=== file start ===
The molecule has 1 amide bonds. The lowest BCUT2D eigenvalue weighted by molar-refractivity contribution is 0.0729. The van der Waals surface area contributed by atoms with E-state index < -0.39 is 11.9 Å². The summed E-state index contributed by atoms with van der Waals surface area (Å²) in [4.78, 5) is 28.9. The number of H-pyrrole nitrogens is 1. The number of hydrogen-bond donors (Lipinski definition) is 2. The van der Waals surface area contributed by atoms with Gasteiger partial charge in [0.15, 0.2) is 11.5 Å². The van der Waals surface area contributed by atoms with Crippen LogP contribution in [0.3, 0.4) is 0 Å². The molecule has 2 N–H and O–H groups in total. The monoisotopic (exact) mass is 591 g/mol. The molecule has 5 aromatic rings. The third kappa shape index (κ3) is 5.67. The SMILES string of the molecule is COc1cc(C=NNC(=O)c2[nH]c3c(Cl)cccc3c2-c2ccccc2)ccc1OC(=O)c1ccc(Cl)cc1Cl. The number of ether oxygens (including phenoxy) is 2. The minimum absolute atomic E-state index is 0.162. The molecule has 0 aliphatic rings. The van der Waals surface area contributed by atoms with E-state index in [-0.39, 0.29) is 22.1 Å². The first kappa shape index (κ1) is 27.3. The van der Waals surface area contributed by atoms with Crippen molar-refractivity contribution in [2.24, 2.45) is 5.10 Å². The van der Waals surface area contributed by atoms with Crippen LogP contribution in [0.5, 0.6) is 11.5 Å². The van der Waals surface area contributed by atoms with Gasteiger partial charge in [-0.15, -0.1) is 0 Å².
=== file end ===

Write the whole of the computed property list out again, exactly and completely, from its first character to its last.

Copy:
The molecule has 1 amide bonds. The lowest BCUT2D eigenvalue weighted by molar-refractivity contribution is 0.0729. The van der Waals surface area contributed by atoms with E-state index < -0.39 is 11.9 Å². The summed E-state index contributed by atoms with van der Waals surface area (Å²) in [4.78, 5) is 28.9. The number of H-pyrrole nitrogens is 1. The number of hydrogen-bond donors (Lipinski definition) is 2. The van der Waals surface area contributed by atoms with Gasteiger partial charge in [0.15, 0.2) is 11.5 Å². The van der Waals surface area contributed by atoms with Crippen LogP contribution in [0.3, 0.4) is 0 Å². The molecule has 2 N–H and O–H groups in total. The monoisotopic (exact) mass is 591 g/mol. The molecule has 5 aromatic rings. The third kappa shape index (κ3) is 5.67. The SMILES string of the molecule is COc1cc(C=NNC(=O)c2[nH]c3c(Cl)cccc3c2-c2ccccc2)ccc1OC(=O)c1ccc(Cl)cc1Cl. The number of ether oxygens (including phenoxy) is 2. The minimum absolute atomic E-state index is 0.162. The molecule has 0 aliphatic rings. The van der Waals surface area contributed by atoms with E-state index in [-0.39, 0.29) is 22.1 Å². The first kappa shape index (κ1) is 27.3. The van der Waals surface area contributed by atoms with Crippen molar-refractivity contribution in [2.24, 2.45) is 5.10 Å². The van der Waals surface area contributed by atoms with Crippen LogP contribution in [0.5, 0.6) is 11.5 Å². The van der Waals surface area contributed by atoms with Gasteiger partial charge in [-0.15, -0.1) is 0 Å².